News

Quest for ancient coins inspires a book and a course

Computer scientist Ken Steiglitz is happy to admit that he is an eBay addict. For starters, his pre-dawn "grazing" on the popular Internet trading site has yielded a trove of ancient bronze coins to add to his personal collection. Even more, he has discovered a wealth of information to advance the field of auction theory, which lies at the intersection of computer science, economics, mathematics and psychology.

Frontiers of health: Deep into the surface

Mikko Haataja, assistant professor of mechanical and aerospace engineering, views cell membranes as "very complicated beasts." As the beasts can't always be explored experimentally, he uses computer simulations to probe deep into their structure and function.

Frontiers of health: Advances in medicine emerge at intersection of engineering and biology

Revolutionary cancer treatments. Potent HIV drugs. Diabetes-fighting stem cells. Princeton engineers are bringing new and often unexpected perspectives to bear in developing these and an array of other medical breakthroughs, while advancing the basic understanding of biology. They are the vanguard of an emerging discipline that links engineering and biology -- with human health as the beneficiary.

Frontiers of health: Developing understanding

The vials of fruit flies that line the shelves of Stas Shvartsman's lab would be expected in a biology lab, but Shvartsman is a chemical engineer. His approach to developmental biology -- as unconventional as his lab -- has promising implications for the prevention and treatment of birth defects and cancer.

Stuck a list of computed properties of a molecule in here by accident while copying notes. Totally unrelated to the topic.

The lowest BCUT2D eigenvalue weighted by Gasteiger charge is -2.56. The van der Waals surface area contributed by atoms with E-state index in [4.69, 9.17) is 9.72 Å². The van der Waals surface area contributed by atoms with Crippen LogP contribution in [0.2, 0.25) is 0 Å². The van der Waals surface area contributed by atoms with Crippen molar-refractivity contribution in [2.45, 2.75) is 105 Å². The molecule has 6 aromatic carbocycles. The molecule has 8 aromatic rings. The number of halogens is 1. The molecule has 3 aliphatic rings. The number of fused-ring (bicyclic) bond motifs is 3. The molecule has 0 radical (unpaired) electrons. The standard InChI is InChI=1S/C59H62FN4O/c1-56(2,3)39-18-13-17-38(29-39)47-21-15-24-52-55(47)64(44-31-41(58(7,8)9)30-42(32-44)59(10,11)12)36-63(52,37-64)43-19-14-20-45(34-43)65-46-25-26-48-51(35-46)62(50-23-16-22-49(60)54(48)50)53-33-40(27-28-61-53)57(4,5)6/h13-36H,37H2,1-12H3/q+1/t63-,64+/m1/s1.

Frontiers of health: Sorting the 'biological haystack'

Ten years ago, it would take ten days for Princeton biologist Edward Cox to separate a million base pair fragments of DNA by size -- soon, he may be able to do it ten seconds, thanks to micron-sized devices being developed by a team of engineers, biologists and physicists.

Frontiers of health: Harmony in music and medicine

There are medical benefits to be found at the intersection of music and technology, according to Perry Cook. He should know -- he lives there.

Frontiers of health: Deflecting damage

Flexible electronics being developed in Sigurd Wagner's lab are supple not only in form, but in function. The pliant systems -- first developed for bendable video displays -- have applications in brain injury research, tissue engineering and the development of next-generation prosthetics.

Frontiers of health: Solving the protein puzzle

Chemical engineer Christodoulos Floudas is rather like the proteins he studies -- able to perform a variety of functions that have major implications for human health. His current research promises to advance the understanding and treatment of cancer, HIV and diabetes, among other diseases.

Frontiers of health: Bugs for drugs

Bacteria have to work to earn their keep in the lab of David Wood, assistant professor of chemical engineering. Designed to respond to human hormones, the busy bugs may help identify new compounds to treat endocrine problems, including Graves' disease and estrogen-related disorders.

Top U.S. and Princeton honors go to engineering students

Engineering students won several of the nation's and Princeton's top academic honors this year, including Marshall and Goldwater scholarships and the highest student prize in the field of computer science.

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